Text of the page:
With the support of our Builder Member financial institutions, the OG100 Quarterly Economic Commentary takes an in-depth look at recent economic conditions with a lens specific to helping Ontario’s mid-sized companies make better-informed business decisions.
September 2023 with Builder Member:
RBC Royal Bank
Author: Rachel Battaglia, Economist
Royal Bank of Canada is a global financial institution with a purpose-driven, principles-led approach to delivering leading performance. As Canada’s biggest bank, and one of the largest in the world based on market capitalization, RBC has a diversified business model with a focus on innovation and providing exceptional experiences to our 17 million clients in Canada, the U.S. and 27 other countries. Learn more at rbc.com.
Ontario’s economy started 2023 on a solid footing, growing 1% sequentially in the first quarter, following a slight decline of 0.2% in Q4 2022. A strong manufacturing sector supported exports while a booming population kept household spending going. That said, we aren’t expecting that strength to last. In fact, there are signs heavily indebted Ontarians have since recoiled under the weight of high interest rates. This has taken a serious toll on residential investment and is now beginning to mute consumer spending. Though they haven’t yet resorted to shrinking payrolls, Ontario businesses are holding off on hiring, which contributes to ease tight labour market conditions. As momentum slows further, Ontario’s economic growth is expected to slow materially in 2023 (+1.1%) from 3.6% last year.
ECONOMIC COOLDOWN WIDESPREAD ACROSS INDUSTRIES
Amid the population surge and normalising supply chains, Ontario businesses have (somewhat) benefited from easing skilled worker shortages and smoother processes. This has been especially beneficial for Ontario’s goods-producing industries which suffered acute losses over the course of the pandemic – and continued facing labour and supply chains challenges thereafter.
With the ongoing energy transition, Ontario is positioning itself to become a leader in manufacturing electric vehicles and batteries. This is attracting large investments to the province. Capital spending plans were up already this year (+4.6% y/y) even before some of the major auto sector projects had been announced. We expect further sizable increases over the medium term.
Despite supporting positive economic growth in Q1, we believe cooling consumer demand at home and abroad to take some steam out of the province’s manufacturing sector before the year is up. In fact, we’ve already seen an uptick in the number of manufacturing business closures (+10% between Q1 2022 and Q2 2023) in the last year.
Above average employment trends have been observed among agriculture and utilities industries on account of elevated levels of investment and population as well. Though we don’t see these industries softening as acutely as the manufacturing sector over the back half of this year, contributions to real GDP growth from these sectors have historically been small. As such, continued growth in these sectors won’t be enough to pull up real GDP growth for Ontario in a meaningful way.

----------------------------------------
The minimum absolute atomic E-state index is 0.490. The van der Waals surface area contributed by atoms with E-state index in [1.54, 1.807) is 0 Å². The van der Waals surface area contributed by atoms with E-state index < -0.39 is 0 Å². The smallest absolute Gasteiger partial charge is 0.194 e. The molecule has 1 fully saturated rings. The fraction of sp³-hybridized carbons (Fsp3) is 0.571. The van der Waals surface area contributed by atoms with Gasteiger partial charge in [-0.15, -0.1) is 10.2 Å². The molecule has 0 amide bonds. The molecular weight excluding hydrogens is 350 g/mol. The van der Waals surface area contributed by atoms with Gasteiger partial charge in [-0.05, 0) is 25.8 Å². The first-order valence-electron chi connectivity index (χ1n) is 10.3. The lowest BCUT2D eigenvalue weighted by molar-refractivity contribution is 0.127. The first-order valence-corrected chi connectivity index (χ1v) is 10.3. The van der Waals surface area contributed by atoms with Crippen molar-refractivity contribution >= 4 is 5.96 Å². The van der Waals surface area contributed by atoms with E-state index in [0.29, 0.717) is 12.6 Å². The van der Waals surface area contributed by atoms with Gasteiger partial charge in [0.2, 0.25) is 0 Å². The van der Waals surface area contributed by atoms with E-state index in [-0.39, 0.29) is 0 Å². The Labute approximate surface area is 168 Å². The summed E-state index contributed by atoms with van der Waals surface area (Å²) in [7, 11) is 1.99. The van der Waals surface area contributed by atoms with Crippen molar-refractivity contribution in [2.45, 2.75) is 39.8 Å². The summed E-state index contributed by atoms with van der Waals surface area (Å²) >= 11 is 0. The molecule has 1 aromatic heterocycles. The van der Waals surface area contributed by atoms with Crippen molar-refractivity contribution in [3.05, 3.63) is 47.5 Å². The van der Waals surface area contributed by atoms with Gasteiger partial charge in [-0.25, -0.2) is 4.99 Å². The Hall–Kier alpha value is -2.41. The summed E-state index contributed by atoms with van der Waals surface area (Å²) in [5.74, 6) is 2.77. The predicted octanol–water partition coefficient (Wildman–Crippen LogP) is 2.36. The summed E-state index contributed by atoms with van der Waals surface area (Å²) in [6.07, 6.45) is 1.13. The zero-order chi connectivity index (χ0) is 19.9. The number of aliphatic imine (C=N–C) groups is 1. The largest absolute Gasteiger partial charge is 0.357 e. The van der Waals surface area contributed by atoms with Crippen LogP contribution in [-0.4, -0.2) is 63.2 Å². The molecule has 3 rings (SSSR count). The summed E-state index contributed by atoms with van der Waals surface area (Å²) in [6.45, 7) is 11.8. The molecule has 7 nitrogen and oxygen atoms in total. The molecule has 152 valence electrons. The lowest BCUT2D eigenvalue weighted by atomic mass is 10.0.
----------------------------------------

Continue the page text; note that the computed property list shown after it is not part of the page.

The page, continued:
Though this year is shaping up to be a mixed bag for goods-producing industries, high interest rates have already forced businesses to claw back in other sectors. Indeed, the annual change in year-to-date employment growth among Ontario’s service-producing industries was among the slowest of all provinces (except B.C. and Newfoundland) – lead by a drop (-4.0%) in wholesale and retail trade. Despite faster real GDP growth among service-producing industries over the first quarter of this year, labour market softness in these sectors signals slower growth on the horizon.
labour market softens amid slower hiring
Though employment growth has maintained a good pace so far this year (+2.4% year-to-date over same period last year), unemployment has also ticked higher in the province. At 5.9%, the rate of unemployment is now the highest we’ve seen in over a year. While this does signal labour market weakening for this provincial economy, the increase in the unemployment rate doesn’t appear to be a product of job layoffs. Rather, firms have clawed back on hiring alongside a massive increase in working age newcomers. Indeed, Ontario posted the steepest decline in year-over-year job vacancies (-27%) as of June. Job openings are expected to continue falling, pushing the unemployment rate higher to 5.7% in 2023.
residential investment nosedives
High interest rates continue to act as a stiff headwind for the housing market and homebuilding. Residential investment—which includes spending on new
construction, renovations and realtor services—fell to its lowest point in decades this July on an inflation-adjusted basis. The drop since the early-2021 peak has been an astounding 45%, reflecting sharply reduced real estate activity, a moderating trend in housing starts and shrinking size of condo units being built. So long as the Bank of Canada keeps the key policy rate at 5.0%, an extreme lack of affordability is likely to keep Ontario’s residential investment soft.
More recently, the impacts of tighter monetary policy have taken a toll on retail spending. Though aggregate retail spending has continued to grow (due to heighted rates of population growth), spending on a per capita basis has shown clear signs of waning. Continuing a downward trajectory, per capita retail sales sank to just under $1,600 per month in the second quarter of this year – a 9% decrease (in real terms), from a year ago. High debt burdens are expected to further exacerbate consumers, keeping retail sales weak in 2024 (+1.4%).